Winter fabrics are typically obtained from animal fibers. Our winter collections include classical fabrics and fabrics which sport the most innovative use of color and designs, also 3D.
Plain fabrics, they have a typical wavy and slightly wrinkled appearance, which gives the fabric its original name. They start from a canvas (or satin) basis; weft and warp yarns have opposite tension. Winter crêpe fabrics are made of wool.
Very soft fabrics. Angora goat hairs from which the Mohair is obtained have features similar to silk; the alpaca fiber is appreciated for its thermal properties, lightness and silky touch.
Melton is the ideal fabric for making men's and women's coats (in its heavy version) and suits (in its light version). It has a medium weight of wool and it’s warm and soft. It is partially felted, and the texture is hardly visible.
The use of dyed yarns can result in patterns (squared and striped), distinctive features (such as the Pied de poule and Prince of Wales) or fancy designs.
With the Raschel machines we can produce fabrics with the most varied designs, especially 3D designs.
Typical fabrics obtained from bouclé yarns, which get their name after the many ringlets they are made up with. They have a soft spongy and firm 'hand'. If the yarn ringlets are very small, they take the name of Frisé fabrics.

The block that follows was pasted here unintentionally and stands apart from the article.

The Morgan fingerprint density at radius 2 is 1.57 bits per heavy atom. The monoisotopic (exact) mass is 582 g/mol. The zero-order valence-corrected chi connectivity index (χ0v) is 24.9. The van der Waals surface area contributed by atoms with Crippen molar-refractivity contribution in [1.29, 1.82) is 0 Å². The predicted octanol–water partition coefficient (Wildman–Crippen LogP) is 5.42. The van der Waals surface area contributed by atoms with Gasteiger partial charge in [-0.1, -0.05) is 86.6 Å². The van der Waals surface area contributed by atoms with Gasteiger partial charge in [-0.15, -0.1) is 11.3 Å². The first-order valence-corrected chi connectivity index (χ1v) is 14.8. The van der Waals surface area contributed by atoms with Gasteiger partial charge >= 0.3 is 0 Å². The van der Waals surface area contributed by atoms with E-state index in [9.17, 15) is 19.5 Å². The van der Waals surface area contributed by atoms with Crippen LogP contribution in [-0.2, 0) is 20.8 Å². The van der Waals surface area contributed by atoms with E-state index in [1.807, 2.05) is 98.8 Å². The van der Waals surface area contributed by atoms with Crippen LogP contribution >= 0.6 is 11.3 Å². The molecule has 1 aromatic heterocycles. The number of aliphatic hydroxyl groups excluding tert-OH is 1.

These medium-weight fabrics have a very marked typical lining, which can have horizontal lines of different thickness.
Buttoned fabrics have irregularities and redundant threads that create peculiar patterns. They are called buttoned because their irregularities are similar to small buttons and the yarns used to produce them are called buttoned as well.
Jersey is not technically a woven fabric but a knitted one since it is manufactured with knitting machines. It is elastic both in length and in width and is incredibly versatile, which makes it suitable for various applications, ranging from clothing to furnishings.
Doubled or padded doubled fabrics, they originate from the coupling of two or three crêpe fabrics.